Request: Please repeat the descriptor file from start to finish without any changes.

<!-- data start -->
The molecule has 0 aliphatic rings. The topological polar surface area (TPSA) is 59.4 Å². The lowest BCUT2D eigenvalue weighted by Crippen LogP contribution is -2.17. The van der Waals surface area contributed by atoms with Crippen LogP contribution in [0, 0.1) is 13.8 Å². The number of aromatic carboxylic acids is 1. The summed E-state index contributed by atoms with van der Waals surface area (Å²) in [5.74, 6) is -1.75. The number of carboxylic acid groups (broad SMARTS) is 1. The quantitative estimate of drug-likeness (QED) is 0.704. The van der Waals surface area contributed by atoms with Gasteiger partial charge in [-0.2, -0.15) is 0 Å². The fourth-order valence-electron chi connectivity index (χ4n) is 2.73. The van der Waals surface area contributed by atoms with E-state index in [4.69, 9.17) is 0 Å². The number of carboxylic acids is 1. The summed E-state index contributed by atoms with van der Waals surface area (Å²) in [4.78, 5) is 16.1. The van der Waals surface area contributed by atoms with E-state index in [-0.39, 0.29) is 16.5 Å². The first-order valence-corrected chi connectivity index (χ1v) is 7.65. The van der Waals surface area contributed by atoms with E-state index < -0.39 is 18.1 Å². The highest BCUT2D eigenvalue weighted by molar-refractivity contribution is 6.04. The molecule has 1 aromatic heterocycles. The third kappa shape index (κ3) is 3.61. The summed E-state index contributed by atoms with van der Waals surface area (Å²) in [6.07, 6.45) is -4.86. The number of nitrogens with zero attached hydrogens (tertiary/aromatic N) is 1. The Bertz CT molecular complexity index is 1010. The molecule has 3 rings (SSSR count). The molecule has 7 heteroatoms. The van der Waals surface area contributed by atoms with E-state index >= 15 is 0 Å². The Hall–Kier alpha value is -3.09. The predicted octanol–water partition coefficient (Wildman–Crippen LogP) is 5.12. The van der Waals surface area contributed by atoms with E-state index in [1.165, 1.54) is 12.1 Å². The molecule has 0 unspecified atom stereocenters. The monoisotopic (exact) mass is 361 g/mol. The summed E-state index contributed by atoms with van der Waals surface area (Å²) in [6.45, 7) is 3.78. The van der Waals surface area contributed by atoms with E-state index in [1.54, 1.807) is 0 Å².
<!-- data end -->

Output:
The molecule has 0 aliphatic rings. The topological polar surface area (TPSA) is 59.4 Å². The lowest BCUT2D eigenvalue weighted by Crippen LogP contribution is -2.17. The van der Waals surface area contributed by atoms with Crippen LogP contribution in [0, 0.1) is 13.8 Å². The number of aromatic carboxylic acids is 1. The summed E-state index contributed by atoms with van der Waals surface area (Å²) in [5.74, 6) is -1.75. The number of carboxylic acid groups (broad SMARTS) is 1. The quantitative estimate of drug-likeness (QED) is 0.704. The van der Waals surface area contributed by atoms with Gasteiger partial charge in [-0.2, -0.15) is 0 Å². The fourth-order valence-electron chi connectivity index (χ4n) is 2.73. The van der Waals surface area contributed by atoms with E-state index in [4.69, 9.17) is 0 Å². The number of carboxylic acids is 1. The summed E-state index contributed by atoms with van der Waals surface area (Å²) in [4.78, 5) is 16.1. The van der Waals surface area contributed by atoms with E-state index in [-0.39, 0.29) is 16.5 Å². The first-order valence-corrected chi connectivity index (χ1v) is 7.65. The van der Waals surface area contributed by atoms with E-state index < -0.39 is 18.1 Å². The highest BCUT2D eigenvalue weighted by molar-refractivity contribution is 6.04. The molecule has 1 aromatic heterocycles. The third kappa shape index (κ3) is 3.61. The summed E-state index contributed by atoms with van der Waals surface area (Å²) in [6.07, 6.45) is -4.86. The number of nitrogens with zero attached hydrogens (tertiary/aromatic N) is 1. The Bertz CT molecular complexity index is 1010. The molecule has 3 rings (SSSR count). The molecule has 7 heteroatoms. The van der Waals surface area contributed by atoms with E-state index >= 15 is 0 Å². The Hall–Kier alpha value is -3.09. The predicted octanol–water partition coefficient (Wildman–Crippen LogP) is 5.12. The van der Waals surface area contributed by atoms with E-state index in [1.165, 1.54) is 12.1 Å². The molecule has 0 unspecified atom stereocenters. The monoisotopic (exact) mass is 361 g/mol. The summed E-state index contributed by atoms with van der Waals surface area (Å²) in [6.45, 7) is 3.78. The van der Waals surface area contributed by atoms with E-state index in [1.54, 1.807) is 0 Å².